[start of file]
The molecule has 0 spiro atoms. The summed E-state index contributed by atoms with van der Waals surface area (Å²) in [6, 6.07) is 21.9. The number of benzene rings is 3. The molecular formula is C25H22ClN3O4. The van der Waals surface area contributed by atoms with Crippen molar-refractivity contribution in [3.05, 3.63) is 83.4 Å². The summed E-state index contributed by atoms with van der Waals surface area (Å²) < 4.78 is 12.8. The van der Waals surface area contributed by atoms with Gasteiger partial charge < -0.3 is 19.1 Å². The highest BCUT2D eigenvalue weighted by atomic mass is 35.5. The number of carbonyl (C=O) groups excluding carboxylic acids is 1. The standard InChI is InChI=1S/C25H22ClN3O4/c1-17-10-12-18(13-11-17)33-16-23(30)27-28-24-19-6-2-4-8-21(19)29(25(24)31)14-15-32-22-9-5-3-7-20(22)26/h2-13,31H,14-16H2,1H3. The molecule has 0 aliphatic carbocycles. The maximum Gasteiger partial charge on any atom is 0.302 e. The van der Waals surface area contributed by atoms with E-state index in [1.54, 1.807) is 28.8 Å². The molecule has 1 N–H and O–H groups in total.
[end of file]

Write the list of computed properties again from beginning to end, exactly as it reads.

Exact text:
The molecule has 0 spiro atoms. The summed E-state index contributed by atoms with van der Waals surface area (Å²) in [6, 6.07) is 21.9. The number of benzene rings is 3. The molecular formula is C25H22ClN3O4. The van der Waals surface area contributed by atoms with Crippen molar-refractivity contribution in [3.05, 3.63) is 83.4 Å². The summed E-state index contributed by atoms with van der Waals surface area (Å²) < 4.78 is 12.8. The van der Waals surface area contributed by atoms with Gasteiger partial charge < -0.3 is 19.1 Å². The highest BCUT2D eigenvalue weighted by atomic mass is 35.5. The number of carbonyl (C=O) groups excluding carboxylic acids is 1. The standard InChI is InChI=1S/C25H22ClN3O4/c1-17-10-12-18(13-11-17)33-16-23(30)27-28-24-19-6-2-4-8-21(19)29(25(24)31)14-15-32-22-9-5-3-7-20(22)26/h2-13,31H,14-16H2,1H3. The molecule has 0 aliphatic carbocycles. The maximum Gasteiger partial charge on any atom is 0.302 e. The van der Waals surface area contributed by atoms with E-state index in [1.54, 1.807) is 28.8 Å². The molecule has 1 N–H and O–H groups in total.